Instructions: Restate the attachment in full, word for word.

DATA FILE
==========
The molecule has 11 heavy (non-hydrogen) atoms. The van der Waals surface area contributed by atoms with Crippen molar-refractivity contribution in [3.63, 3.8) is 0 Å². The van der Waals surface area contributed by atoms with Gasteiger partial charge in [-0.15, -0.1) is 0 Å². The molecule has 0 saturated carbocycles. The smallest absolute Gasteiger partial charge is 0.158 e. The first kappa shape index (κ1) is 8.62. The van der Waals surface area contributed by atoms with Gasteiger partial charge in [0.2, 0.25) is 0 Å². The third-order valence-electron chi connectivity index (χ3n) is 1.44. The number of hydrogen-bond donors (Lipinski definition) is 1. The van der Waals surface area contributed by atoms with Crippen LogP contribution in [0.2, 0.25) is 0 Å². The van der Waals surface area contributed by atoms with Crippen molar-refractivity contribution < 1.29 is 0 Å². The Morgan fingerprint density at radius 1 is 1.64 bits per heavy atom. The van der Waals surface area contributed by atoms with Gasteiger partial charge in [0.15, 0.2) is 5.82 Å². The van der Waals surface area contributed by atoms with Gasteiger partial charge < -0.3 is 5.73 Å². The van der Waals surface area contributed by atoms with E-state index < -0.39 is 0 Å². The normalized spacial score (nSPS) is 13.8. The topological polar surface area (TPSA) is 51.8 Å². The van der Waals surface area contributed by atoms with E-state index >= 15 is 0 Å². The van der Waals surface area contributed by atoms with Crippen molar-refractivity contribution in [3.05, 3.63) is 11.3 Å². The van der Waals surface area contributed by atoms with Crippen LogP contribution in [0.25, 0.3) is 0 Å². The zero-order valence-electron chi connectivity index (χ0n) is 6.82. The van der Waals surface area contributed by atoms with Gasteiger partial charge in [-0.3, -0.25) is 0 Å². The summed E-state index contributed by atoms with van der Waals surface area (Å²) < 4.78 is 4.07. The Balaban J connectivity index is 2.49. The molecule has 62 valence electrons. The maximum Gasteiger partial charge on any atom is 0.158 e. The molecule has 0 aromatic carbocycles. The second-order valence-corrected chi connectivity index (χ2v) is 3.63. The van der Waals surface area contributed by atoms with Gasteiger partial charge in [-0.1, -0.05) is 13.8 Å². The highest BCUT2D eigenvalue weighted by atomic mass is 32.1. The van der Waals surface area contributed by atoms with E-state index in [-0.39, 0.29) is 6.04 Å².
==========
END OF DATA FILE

The molecule has 11 heavy (non-hydrogen) atoms. The van der Waals surface area contributed by atoms with Crippen molar-refractivity contribution in [3.63, 3.8) is 0 Å². The van der Waals surface area contributed by atoms with Gasteiger partial charge in [-0.15, -0.1) is 0 Å². The molecule has 0 saturated carbocycles. The smallest absolute Gasteiger partial charge is 0.158 e. The first kappa shape index (κ1) is 8.62. The van der Waals surface area contributed by atoms with Gasteiger partial charge in [0.2, 0.25) is 0 Å². The third-order valence-electron chi connectivity index (χ3n) is 1.44. The number of hydrogen-bond donors (Lipinski definition) is 1. The van der Waals surface area contributed by atoms with Crippen LogP contribution in [0.2, 0.25) is 0 Å². The van der Waals surface area contributed by atoms with Crippen molar-refractivity contribution < 1.29 is 0 Å². The Morgan fingerprint density at radius 1 is 1.64 bits per heavy atom. The van der Waals surface area contributed by atoms with Gasteiger partial charge in [0.15, 0.2) is 5.82 Å². The van der Waals surface area contributed by atoms with Gasteiger partial charge < -0.3 is 5.73 Å². The van der Waals surface area contributed by atoms with E-state index < -0.39 is 0 Å². The normalized spacial score (nSPS) is 13.8. The topological polar surface area (TPSA) is 51.8 Å². The van der Waals surface area contributed by atoms with E-state index >= 15 is 0 Å². The van der Waals surface area contributed by atoms with Crippen molar-refractivity contribution in [3.05, 3.63) is 11.3 Å². The van der Waals surface area contributed by atoms with Crippen LogP contribution in [0.25, 0.3) is 0 Å². The zero-order valence-electron chi connectivity index (χ0n) is 6.82. The van der Waals surface area contributed by atoms with Gasteiger partial charge in [-0.3, -0.25) is 0 Å². The summed E-state index contributed by atoms with van der Waals surface area (Å²) < 4.78 is 4.07. The Balaban J connectivity index is 2.49. The molecule has 62 valence electrons. The maximum Gasteiger partial charge on any atom is 0.158 e. The molecule has 0 aromatic carbocycles. The second-order valence-corrected chi connectivity index (χ2v) is 3.63. The van der Waals surface area contributed by atoms with Gasteiger partial charge in [-0.1, -0.05) is 13.8 Å². The highest BCUT2D eigenvalue weighted by atomic mass is 32.1. The van der Waals surface area contributed by atoms with E-state index in [-0.39, 0.29) is 6.04 Å².